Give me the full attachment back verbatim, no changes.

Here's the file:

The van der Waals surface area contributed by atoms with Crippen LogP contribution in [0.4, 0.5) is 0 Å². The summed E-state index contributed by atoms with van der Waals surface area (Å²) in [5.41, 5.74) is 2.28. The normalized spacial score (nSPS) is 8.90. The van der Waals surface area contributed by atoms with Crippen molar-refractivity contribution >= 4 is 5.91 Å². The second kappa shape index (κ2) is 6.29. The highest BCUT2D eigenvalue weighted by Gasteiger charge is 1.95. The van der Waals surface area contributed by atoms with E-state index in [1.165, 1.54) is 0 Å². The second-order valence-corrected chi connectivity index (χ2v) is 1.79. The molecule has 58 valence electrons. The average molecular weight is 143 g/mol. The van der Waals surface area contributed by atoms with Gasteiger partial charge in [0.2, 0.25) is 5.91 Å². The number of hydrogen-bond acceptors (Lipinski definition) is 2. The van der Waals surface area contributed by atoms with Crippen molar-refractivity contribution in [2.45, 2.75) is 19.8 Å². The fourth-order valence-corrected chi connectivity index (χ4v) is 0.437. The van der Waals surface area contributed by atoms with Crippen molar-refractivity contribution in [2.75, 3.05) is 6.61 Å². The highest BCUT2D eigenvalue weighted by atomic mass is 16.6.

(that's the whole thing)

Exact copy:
The van der Waals surface area contributed by atoms with Crippen LogP contribution in [0.4, 0.5) is 0 Å². The summed E-state index contributed by atoms with van der Waals surface area (Å²) in [5.41, 5.74) is 2.28. The normalized spacial score (nSPS) is 8.90. The van der Waals surface area contributed by atoms with Crippen molar-refractivity contribution >= 4 is 5.91 Å². The second kappa shape index (κ2) is 6.29. The highest BCUT2D eigenvalue weighted by Gasteiger charge is 1.95. The van der Waals surface area contributed by atoms with E-state index in [1.165, 1.54) is 0 Å². The second-order valence-corrected chi connectivity index (χ2v) is 1.79. The molecule has 58 valence electrons. The average molecular weight is 143 g/mol. The van der Waals surface area contributed by atoms with Gasteiger partial charge in [0.2, 0.25) is 5.91 Å². The number of hydrogen-bond acceptors (Lipinski definition) is 2. The van der Waals surface area contributed by atoms with Crippen molar-refractivity contribution in [2.45, 2.75) is 19.8 Å². The fourth-order valence-corrected chi connectivity index (χ4v) is 0.437. The van der Waals surface area contributed by atoms with Crippen molar-refractivity contribution in [2.75, 3.05) is 6.61 Å². The highest BCUT2D eigenvalue weighted by atomic mass is 16.6.